I'm still on a cookie-baking rampage here at Chez Seedless Grape. I realize that it's arguably somewhat irrational to buy more ingredients (like butter and eggs) just to use existing ingredients (like peanut butter and chocolate chips) up, but I think everyone is entitled to a little irrationality around finals time. And the butter and eggs are ingredients that will eventually get used somehow before I move out of my apartment after graduation . . . chocolate chips, not so much, unless they go into cookies.

So, bring on the cookies! I made these peanut butter cookies on Friday night to use up some peanut butter. I actually ended up not having enough peanut butter, which threw the proportion of ingredients out of whack. As a result, these cookies don't really have the traditional criss-cross hatching on them that signify peanut butter cookies--they were too soft to really hold the hatch marks. But I think they actually taste quite good.

I still have quite a lot of chocolate chips left, though. More chocolate chip cookies are in store . . . maybe. My first tests are on Thursday and Friday of this week, so studying is starting to kick into high gear. If I don't make the cookies, I can always make . . . brownies, too!

Friday, April 27, 2007

Eye Candy Friday: Life as a 3L

Being a 3L means . . .

Making chocolate chip cookies a week and a half before final exams!

I never would have taken the time to make cookies when I was a 1L or 2L. At least, not just a week and a half before exams. It's unbelievably nice to have slightly different priorities as a 3L.

Have a great weekend!

Fourth time's a charm . . . ?

I am still struggling with the current socks on the needles. I tried a plain stockinette sock first, but I wasn't really digging the stockinette for some reason. Then I tried the Monkey pattern, which knit up prettily but provided no stretch. On my third attempt, I tried the Hedera pattern, with hopes that the lace would knit up nice and stretchy. I have no documentation of this attempt because I only did a few rounds of the lace pattern before ripping out yet again; I found the pattern to be too fiddly for my tastes, and my backward yarnovers (i.e., purl stitch, yarnover, knit stitch) were not showing up properly, which made the lace lopsided.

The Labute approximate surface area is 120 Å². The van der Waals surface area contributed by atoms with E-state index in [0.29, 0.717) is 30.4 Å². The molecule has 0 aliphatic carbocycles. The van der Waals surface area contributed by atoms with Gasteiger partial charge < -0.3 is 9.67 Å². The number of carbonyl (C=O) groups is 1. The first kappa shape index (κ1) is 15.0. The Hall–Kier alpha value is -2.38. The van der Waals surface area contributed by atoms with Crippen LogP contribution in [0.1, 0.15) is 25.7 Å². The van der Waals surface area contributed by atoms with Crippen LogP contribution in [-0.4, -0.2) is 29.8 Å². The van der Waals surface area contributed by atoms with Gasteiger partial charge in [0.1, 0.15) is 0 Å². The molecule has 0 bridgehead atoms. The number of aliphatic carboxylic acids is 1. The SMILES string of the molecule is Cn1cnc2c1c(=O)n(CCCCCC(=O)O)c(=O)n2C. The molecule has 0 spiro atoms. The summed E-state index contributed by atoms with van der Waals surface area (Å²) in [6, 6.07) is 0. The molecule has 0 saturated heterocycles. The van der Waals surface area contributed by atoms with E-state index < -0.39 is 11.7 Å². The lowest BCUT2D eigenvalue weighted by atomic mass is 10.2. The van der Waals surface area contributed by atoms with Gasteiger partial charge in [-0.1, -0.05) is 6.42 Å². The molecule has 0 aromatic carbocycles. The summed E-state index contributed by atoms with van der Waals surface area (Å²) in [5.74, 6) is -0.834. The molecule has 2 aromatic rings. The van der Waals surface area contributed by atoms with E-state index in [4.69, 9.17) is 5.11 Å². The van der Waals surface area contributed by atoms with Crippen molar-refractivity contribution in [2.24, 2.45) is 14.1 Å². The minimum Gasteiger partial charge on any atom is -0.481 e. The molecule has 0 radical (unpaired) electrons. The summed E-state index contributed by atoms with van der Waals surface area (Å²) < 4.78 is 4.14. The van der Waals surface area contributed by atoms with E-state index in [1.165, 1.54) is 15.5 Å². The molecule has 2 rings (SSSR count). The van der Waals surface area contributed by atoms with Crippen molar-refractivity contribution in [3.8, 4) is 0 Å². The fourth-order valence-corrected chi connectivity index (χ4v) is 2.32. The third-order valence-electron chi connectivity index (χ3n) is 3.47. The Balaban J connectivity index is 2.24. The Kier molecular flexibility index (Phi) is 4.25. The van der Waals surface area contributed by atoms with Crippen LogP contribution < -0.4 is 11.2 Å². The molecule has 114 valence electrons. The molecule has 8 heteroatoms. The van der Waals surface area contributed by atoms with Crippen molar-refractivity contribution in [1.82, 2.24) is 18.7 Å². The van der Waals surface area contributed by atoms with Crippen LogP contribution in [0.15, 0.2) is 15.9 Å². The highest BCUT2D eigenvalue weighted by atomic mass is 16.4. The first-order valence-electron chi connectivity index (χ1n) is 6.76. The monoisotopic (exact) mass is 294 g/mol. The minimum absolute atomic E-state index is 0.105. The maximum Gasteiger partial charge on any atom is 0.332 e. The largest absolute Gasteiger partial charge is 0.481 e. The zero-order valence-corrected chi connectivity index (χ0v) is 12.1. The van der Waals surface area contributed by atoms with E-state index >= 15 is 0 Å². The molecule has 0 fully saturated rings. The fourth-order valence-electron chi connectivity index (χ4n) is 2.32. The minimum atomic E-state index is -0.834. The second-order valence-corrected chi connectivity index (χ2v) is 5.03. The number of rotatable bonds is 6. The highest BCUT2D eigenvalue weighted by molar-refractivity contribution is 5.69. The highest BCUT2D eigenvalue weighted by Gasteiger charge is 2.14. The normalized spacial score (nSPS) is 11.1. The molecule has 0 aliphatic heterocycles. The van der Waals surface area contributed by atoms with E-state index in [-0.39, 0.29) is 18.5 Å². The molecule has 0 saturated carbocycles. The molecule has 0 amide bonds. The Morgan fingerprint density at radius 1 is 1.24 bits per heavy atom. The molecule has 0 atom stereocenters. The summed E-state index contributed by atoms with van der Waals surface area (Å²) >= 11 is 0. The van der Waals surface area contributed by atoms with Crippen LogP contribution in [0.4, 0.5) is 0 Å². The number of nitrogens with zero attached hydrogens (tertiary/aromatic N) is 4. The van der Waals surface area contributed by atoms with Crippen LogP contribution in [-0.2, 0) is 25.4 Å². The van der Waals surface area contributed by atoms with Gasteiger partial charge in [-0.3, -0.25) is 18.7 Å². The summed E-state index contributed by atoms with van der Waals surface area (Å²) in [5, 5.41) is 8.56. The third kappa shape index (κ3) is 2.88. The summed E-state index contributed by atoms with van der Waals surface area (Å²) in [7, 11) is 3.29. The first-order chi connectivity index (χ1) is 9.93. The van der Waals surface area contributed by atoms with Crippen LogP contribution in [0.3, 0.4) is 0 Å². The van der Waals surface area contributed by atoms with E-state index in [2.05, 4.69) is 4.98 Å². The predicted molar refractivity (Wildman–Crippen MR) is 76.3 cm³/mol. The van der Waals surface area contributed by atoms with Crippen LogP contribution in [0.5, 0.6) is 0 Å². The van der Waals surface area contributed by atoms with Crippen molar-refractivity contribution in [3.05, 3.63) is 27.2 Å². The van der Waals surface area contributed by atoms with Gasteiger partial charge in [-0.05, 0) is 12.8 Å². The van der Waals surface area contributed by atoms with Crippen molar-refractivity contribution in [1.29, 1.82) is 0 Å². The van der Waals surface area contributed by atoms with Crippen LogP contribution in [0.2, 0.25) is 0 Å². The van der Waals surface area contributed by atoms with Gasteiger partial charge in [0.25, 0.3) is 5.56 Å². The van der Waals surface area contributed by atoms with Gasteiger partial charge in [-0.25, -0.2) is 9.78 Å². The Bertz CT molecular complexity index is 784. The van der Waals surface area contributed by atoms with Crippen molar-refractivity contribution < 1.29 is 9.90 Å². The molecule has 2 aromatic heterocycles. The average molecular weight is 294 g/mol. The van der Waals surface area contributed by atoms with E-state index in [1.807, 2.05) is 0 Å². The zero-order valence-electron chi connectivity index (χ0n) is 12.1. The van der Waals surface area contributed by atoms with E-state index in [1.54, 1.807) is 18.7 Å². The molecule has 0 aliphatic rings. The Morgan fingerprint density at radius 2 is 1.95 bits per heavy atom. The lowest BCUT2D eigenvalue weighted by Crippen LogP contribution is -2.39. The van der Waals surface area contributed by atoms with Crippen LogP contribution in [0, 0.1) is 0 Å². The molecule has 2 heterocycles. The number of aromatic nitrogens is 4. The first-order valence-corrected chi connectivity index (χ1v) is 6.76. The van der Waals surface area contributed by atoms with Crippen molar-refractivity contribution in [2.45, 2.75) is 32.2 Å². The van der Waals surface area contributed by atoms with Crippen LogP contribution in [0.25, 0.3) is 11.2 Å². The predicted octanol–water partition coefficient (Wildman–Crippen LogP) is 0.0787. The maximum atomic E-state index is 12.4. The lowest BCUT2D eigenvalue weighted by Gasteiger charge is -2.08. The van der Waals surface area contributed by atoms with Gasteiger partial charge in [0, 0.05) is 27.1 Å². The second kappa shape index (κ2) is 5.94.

My fourth try is the Elfine pattern from Amelia at My Fashionable Life. Although I'm still somewhat dissatisfied, I've given up on finding a good pattern for myself and have decided to persevere with the pattern and give the socks to someone else. Clearly, I was not meant to make socks for myself out of this yarn.

(Please excuse the bad pictures. I was in a rush before leaving for school today.)

The pattern is knitting up nicely with this yarn (yay! no pooling!), but the circumference is a little wider for my foot than I'd prefer. Nevertheless, I decided that I was tired of frogging this skein of Koigu and have kept going, with the intent of finishing the pair and sending them off to live with a friend. I will never get through the stash if I keep knitting the same ball of yarn over and over again!

One thing I have appreciated about the pattern, though, is that it has given me a chance to try Gleek's modified short-row heel. Gleek noticed that handknit socks often use the same number of stitches for the short-row heel as for the instep, but store-bought socks work their heels over more stitches than the instep. So she suggests increasing a few stitches for the heel just a few rows before you actually work the short-row heel. I've only just finished the heel, so I don't know how the entire sock will look just yet, but it seems to fit all right:

Here's how the stitch pattern sort of looks (bad picture, I know):

The sock is a bit loose because the intended recipient has bigger feet than I do. And the flash was way too bright in the picture. But at least you can see the diamonds of the pattern a little bit.

The sock has been put on hold for the past few days, though, because I'm busy trying to knit up another graduation hat. The Odessas have been given away, and I think they were a nice surprise, so now I'm trying to work up a good sturdy ribbed hat for a male friend, who I don't think would appreciate beads. Once that hat's taken care of, I'll hopefully be able to power through these Elfines.